|Fig. 11.—Nervous system of Fissurella. (From Gegenbaur, after Jhering.)
pl, Pallial nerve.
p, Pedal nerve.
A, Abdominal ganglia in the streptoneurous visceral commissure, with supra- and sub-intestine ganglion on each side.
B, Buccal ganglia.
C, C, Cerebral ganglia.
es, Cerebral commissure.
o, Otocysts attached to the cerebro-pedal connectives.
|Fig. 12.—Diagram of the two renal organs (nephridia), to show their relation to the rectum and to the pericardium. (Lankester.)
f, Papilla of the larger nephridium.
g, Anal papilla with rectum leading from it.
h, Papilla of the smaller nephridium, which is only represented by dotted outlines.
l, Pericardium indicated by a dotted outline—at its right side are seen the two reno-pericardial pores.
ff, The sub-anal tract of the large nephridium given off near its papilla and seen through the unshaded smaller nephridium.
ks.a, Anterior superior lobe of the large nephridium.
ks.l, Left lobe of same.
ks.p, Posterior lobe of same.
ks.i, Inferior sub-visceral lobe of same.
|Fig. 13.—Diagram of a vertical antero-postero median section of a Limpet. Letters as in figs. 6, 7, with following additions. (Lankester.)
q, Intestine in transverse section.
r, Lingual sac (radular sac).
s, Lamellated stomach.
t, Salivary gland.
u, Duct of same.
v, Buccal cavity
br.a, Branchial advehent vessel (artery).
br.v, Branchial efferent vessel (vein).
odm, Muscles and cartilage of the odontophore.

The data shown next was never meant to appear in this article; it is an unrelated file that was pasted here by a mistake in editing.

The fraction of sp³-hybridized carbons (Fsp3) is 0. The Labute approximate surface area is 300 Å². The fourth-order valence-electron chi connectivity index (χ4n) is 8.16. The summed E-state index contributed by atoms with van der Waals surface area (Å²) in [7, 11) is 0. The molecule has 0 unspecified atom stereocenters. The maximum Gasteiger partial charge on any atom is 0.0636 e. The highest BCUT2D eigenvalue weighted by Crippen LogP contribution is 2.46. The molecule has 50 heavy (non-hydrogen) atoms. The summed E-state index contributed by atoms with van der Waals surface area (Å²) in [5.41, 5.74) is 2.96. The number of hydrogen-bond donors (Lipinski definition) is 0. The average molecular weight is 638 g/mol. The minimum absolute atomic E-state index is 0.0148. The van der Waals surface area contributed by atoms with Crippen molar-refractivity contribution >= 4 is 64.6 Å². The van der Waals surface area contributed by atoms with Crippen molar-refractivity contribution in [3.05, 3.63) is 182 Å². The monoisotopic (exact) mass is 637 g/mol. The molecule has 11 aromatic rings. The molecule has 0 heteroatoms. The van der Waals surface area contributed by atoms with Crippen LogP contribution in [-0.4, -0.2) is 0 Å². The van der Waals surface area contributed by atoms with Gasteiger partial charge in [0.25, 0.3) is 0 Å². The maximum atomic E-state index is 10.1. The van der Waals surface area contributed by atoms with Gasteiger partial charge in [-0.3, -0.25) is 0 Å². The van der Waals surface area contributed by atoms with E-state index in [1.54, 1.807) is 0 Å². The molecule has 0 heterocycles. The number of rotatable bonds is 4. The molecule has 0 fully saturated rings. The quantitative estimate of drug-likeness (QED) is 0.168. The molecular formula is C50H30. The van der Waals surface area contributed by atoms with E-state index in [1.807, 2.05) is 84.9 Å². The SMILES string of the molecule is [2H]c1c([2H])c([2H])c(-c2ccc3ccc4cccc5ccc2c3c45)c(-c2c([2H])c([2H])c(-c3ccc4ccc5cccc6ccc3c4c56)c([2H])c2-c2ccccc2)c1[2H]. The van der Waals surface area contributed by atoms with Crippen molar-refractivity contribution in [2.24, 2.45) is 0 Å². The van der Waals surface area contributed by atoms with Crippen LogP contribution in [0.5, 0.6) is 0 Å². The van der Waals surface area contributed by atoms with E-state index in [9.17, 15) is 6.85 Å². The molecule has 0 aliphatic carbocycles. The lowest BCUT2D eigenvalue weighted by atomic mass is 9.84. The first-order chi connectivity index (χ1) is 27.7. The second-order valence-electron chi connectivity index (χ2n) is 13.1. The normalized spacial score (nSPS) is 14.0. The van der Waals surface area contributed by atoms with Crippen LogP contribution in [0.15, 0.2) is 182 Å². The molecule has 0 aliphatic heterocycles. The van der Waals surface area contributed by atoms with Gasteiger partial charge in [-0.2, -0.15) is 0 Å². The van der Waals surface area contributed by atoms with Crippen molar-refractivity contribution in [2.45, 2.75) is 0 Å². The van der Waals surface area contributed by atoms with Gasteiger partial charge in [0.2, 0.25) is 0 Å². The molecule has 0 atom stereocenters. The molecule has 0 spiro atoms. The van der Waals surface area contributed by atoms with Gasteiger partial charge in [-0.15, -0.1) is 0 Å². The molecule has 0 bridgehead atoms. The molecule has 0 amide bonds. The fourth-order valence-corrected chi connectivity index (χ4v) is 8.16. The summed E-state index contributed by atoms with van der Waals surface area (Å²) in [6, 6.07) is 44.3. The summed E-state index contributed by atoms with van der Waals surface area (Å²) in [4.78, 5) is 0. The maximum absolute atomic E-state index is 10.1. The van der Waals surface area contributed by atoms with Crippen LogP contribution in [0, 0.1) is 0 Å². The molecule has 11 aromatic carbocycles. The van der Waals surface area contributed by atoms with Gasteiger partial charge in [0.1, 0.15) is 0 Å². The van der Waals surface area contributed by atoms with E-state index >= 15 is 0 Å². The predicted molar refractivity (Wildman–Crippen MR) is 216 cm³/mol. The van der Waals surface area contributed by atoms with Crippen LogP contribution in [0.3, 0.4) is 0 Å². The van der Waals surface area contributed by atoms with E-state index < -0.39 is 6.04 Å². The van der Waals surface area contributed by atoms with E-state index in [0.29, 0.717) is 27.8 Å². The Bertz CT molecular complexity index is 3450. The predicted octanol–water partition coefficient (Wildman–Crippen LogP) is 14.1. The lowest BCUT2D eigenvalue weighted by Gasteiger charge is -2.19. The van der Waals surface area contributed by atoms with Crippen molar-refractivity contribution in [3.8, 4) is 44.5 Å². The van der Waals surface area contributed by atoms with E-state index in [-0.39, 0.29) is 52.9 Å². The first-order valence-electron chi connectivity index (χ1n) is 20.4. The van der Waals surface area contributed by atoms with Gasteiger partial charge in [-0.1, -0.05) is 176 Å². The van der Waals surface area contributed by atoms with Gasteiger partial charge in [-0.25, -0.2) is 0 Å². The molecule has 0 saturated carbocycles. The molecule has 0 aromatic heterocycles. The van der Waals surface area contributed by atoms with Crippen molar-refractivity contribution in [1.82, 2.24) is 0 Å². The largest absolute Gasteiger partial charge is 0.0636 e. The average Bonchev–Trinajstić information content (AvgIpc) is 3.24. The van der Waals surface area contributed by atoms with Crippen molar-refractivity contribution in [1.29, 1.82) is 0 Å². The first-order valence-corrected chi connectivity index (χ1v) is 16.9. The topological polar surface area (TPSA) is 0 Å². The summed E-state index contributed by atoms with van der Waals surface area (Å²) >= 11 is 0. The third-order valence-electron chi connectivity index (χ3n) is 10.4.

cor, Heart within the pericardium.
|Fig. 14.—Vertical section in a plane running right and left through the anterior part of the visceral hump of Patella to show the two renal organs and their openings into the pericardium. (J.T. Cunningham.)
a, Large or external or right renal organ.
ab, Narrow process of the same running below the intestine and leading by k into the pericardium.
b, Small or median renal organ.
g, Epithelium of the dorsal surface.
h, Renal epithelium lining the renal sacs.
i, Aperture connecting the small sac with the pericardium.
k, Aperture connecting the large sac with the pericardium.
The digestive tract of Patella offers some interesting features. The odontophore is powerfully developed; the radular sac is extraordinarily long, lying coiled in a space between the mass of the liver and the muscular foot. The radula has 160 rows of teeth with twelve teeth in each row. Two pairs of salivary ducts, each leading from a salivary gland, open into the buccal chamber. The oesophagus leads into a remarkable stomach, plaited like the manyplies of a sheep, and after this the intestine takes a very large number of turns embedded in the yellow liver, until at last it passes between the two renal sacs to the anal papilla. A curious ridge (spiral? valve) which secretes a slimy cord is found upon the inner wall of the intestine. The general structure of the Molluscan intestine has not been sufficiently investigated to render any comparison of this structure of Patella with that of other Mollusca possible. The eyes of the limpet deserve mention as examples of the most primitive kind of eye in the Molluscan series. They are found one on each cephalic tentacle, and are simply minute open pits or depressions of the epidermis, the epidermic cells lining them being pigmented and connected with nerves (compare fig. 14, art. Cephalopoda).